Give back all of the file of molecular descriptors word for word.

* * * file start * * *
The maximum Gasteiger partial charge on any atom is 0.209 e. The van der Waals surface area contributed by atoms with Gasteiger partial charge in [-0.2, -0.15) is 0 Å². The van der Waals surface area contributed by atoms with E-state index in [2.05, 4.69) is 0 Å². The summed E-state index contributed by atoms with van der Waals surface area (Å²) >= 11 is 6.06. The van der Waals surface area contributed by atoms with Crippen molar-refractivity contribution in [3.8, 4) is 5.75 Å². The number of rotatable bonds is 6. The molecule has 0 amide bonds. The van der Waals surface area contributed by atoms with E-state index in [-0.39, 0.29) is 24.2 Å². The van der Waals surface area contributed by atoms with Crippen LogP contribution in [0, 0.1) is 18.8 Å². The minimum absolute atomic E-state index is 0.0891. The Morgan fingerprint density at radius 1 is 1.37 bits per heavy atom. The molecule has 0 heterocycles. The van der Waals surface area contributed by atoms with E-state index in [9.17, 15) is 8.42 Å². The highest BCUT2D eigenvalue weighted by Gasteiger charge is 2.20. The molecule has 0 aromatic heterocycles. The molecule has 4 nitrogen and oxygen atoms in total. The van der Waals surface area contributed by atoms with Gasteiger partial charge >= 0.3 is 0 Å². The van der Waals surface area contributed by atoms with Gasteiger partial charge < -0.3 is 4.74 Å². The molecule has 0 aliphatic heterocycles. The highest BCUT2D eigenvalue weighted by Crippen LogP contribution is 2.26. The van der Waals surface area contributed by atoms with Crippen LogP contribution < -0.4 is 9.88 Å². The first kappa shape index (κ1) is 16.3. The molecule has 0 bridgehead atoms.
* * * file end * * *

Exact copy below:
The maximum Gasteiger partial charge on any atom is 0.209 e. The van der Waals surface area contributed by atoms with Gasteiger partial charge in [-0.2, -0.15) is 0 Å². The van der Waals surface area contributed by atoms with E-state index in [2.05, 4.69) is 0 Å². The summed E-state index contributed by atoms with van der Waals surface area (Å²) >= 11 is 6.06. The van der Waals surface area contributed by atoms with Crippen molar-refractivity contribution in [3.8, 4) is 5.75 Å². The number of rotatable bonds is 6. The molecule has 0 amide bonds. The van der Waals surface area contributed by atoms with E-state index in [-0.39, 0.29) is 24.2 Å². The van der Waals surface area contributed by atoms with Crippen LogP contribution in [0, 0.1) is 18.8 Å². The minimum absolute atomic E-state index is 0.0891. The Morgan fingerprint density at radius 1 is 1.37 bits per heavy atom. The molecule has 0 heterocycles. The van der Waals surface area contributed by atoms with E-state index in [9.17, 15) is 8.42 Å². The highest BCUT2D eigenvalue weighted by Gasteiger charge is 2.20. The molecule has 0 aromatic heterocycles. The molecule has 4 nitrogen and oxygen atoms in total. The van der Waals surface area contributed by atoms with Gasteiger partial charge >= 0.3 is 0 Å². The van der Waals surface area contributed by atoms with Gasteiger partial charge < -0.3 is 4.74 Å². The molecule has 0 aliphatic heterocycles. The highest BCUT2D eigenvalue weighted by Crippen LogP contribution is 2.26. The van der Waals surface area contributed by atoms with Crippen LogP contribution < -0.4 is 9.88 Å². The first kappa shape index (κ1) is 16.3. The molecule has 0 bridgehead atoms.